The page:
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Colombia and Marriage Equality

Thu 11 Feb 2016 In: Comment View at Wayback View at NDHA

Is Colombia about to become the third or fourth Latin American society to recognise civil marriage equality after Argentina, Brazil and Uruguay? Apparently so. But how did it get there? First, here's a brief country overview for Colombia itself. The Spanish arrived in 1499 and vanquished the indigenous Musica, Quimbiya and Tairona communities. What is today Panama, Venezuela, Ecuador and Colombia was known as the Viceroyality of New Granada until the arrival of anti-Spanish uprisings occassioned by the Napoleonic Wars across the Atlantic, which weakened the hold of the former colonial power on its Central and South American territories, resulting in independence in 1810. Thereafter, there were several permutations of federal republican government, and the departure of Ecuador and Venezuela as separate nations (1830), leading to the declaration of the Republic of Columbia in 1886. Seventeen years later, Panama seceded, with US financial incentives to construct the Panama Canal as a shortcut between the Atlantic and Pacific Ocean trade routes, in 1903. Colombia was initially polarised between the two dominant Conservative and Liberal Party blocs, leading to civil war in the 1940s and 1950s, after the assassination of Liberal Presidential candidate Jorge Gaitan in 1948. Gradually, however, this died down. In 1950, Colombia became the only Latin American nation to become involved in the Korean War, alongside the United States and other western nations. The civil war led to the establishment of a military junta (1953-1957), after which the Liberal and Conservative blocs resolved their differences within a National Unity coalition government afterward. Unfortunately, several marxist and indigenous guerilla groups materialised during the sixties, most particularly the Revolutionary Armed Forces of Colombia (FARC, in Spanish), since 1964 and have pursued a low intensity conflict against the central government in Bogota. To complicate matters still further, the illegal transnational cocaine trade took off markedly after the seventies and provided a source of revenue for opportunist right-wing paramilitary groups. Despite all this turmoil, and atrocities carried out by right-wing paramilitary militia to protect their stake in the international trade in cocaine and other illegal narcotics, Colombia has managed to return to stable government and begun to return to liberal constitutional government and meaningful social reform. Successful central government initiatives against FARC and the right-wing narcotics paramilitary groups have resulted in retrenchment of the guerilla forces since 2005 and modest economic growth, mostly fuelled by Colombia's burgeoning oil trade, which has enabled some antipoverty and social reforms. One such development was the emergence of a new constitution and a robust and independent Constitutional Court. With that out of the way, there's also the matter of Colombia's LGBT rights record to deal with. Colombia decriminalised male homosexuality in 1981, four years before New Zealand and with an equal age of consent (14!). Anti-discrimination legislation was a more drawn out process, resulting in sequential passage of legislation prohibiting anti-gay discrimination on the basis of employment (1999), goods and services (2007-8) and accommodation and other grounds (2011), all due to Constitutional Court decisions. Civil unions followed (2007), as well as same-sex parenting rights such as single-person adoption (2012), co-parent adoption of a biological parent's children (2014) and joint spousal adoption (2015). When it comes to the transgender community, a legal right to change gender identity (1993) has recently been followed by transgender military service rights and responsibilities, the right to change legal gender without psychiatric and medical evaluations and third gender designation on birth certificates (2015). Since 2011, there has been significant Congressional debate about the introduction of marriage equality proper within Colombia, which have been hampered by the conservative Colombian Senate; however, the Constitutional Court is set to rule on the subject in February 2016. In July 2015, Interior Minister Juan Cristo Fernando introduced another marriage equality bill into the federal legislature, and debate on that matter is still proceeding. Therein ends the tale, for now. Recommended: Wikipedia/LGBT rights in Colombia: LGBT_rights_in_Colombia Wikipedia/Colombia: Colombia Wikipedia/Civil unions in Colombia: unions_in_Colombia Wikipedia/Recognition of same-sex unions in Colombia: Recognition_of_same-sex_ unions_in_Colombia Craig Young - 11th February 2016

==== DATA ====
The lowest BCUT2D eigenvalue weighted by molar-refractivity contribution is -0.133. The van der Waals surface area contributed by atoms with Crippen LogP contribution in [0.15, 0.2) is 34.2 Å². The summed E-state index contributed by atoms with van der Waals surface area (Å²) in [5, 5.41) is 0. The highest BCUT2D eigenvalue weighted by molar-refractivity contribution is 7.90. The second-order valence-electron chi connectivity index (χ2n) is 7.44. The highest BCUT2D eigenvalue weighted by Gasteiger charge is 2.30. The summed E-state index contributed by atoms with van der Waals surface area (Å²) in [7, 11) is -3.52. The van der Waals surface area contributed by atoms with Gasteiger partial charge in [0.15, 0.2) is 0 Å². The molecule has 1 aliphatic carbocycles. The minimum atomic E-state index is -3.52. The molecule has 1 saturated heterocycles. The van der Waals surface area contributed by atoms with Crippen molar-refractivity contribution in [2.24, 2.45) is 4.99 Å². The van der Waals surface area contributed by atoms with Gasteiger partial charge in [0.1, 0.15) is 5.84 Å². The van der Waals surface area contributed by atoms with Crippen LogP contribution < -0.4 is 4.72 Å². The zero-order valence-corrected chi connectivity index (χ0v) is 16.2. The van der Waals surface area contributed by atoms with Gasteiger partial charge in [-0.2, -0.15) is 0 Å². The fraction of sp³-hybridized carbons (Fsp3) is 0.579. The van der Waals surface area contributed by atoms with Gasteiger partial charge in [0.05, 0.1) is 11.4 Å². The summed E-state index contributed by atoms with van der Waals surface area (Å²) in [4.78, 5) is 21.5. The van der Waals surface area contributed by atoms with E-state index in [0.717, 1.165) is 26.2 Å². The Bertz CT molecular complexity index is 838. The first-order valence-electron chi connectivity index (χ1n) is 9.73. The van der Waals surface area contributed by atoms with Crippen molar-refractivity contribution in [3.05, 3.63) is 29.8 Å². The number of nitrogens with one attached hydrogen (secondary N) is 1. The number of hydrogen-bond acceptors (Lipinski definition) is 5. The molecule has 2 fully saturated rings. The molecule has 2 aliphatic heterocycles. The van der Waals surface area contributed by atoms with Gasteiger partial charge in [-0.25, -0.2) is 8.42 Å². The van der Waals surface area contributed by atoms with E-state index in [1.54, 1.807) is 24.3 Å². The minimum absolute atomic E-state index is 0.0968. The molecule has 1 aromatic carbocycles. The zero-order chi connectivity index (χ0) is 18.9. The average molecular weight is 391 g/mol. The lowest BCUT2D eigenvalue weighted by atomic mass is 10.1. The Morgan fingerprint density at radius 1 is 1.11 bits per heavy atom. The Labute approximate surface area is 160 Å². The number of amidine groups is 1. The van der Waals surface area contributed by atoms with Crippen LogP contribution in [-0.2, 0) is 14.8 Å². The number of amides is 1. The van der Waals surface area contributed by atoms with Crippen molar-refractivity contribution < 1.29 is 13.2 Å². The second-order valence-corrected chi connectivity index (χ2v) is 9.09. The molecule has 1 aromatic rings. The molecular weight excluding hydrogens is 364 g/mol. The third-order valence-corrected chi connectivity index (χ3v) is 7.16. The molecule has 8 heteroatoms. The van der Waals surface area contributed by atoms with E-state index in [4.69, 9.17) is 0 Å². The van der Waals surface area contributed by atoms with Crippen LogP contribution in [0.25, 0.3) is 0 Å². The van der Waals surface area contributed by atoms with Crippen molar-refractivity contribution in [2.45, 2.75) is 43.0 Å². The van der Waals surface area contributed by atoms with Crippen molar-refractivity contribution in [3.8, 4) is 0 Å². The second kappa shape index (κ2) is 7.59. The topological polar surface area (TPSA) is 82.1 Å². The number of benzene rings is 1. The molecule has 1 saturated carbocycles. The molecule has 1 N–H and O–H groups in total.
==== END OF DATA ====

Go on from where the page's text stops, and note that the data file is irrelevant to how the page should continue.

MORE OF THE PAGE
Credit: Craig Young

First published: Thursday, 11th February 2016 - 12:04pm

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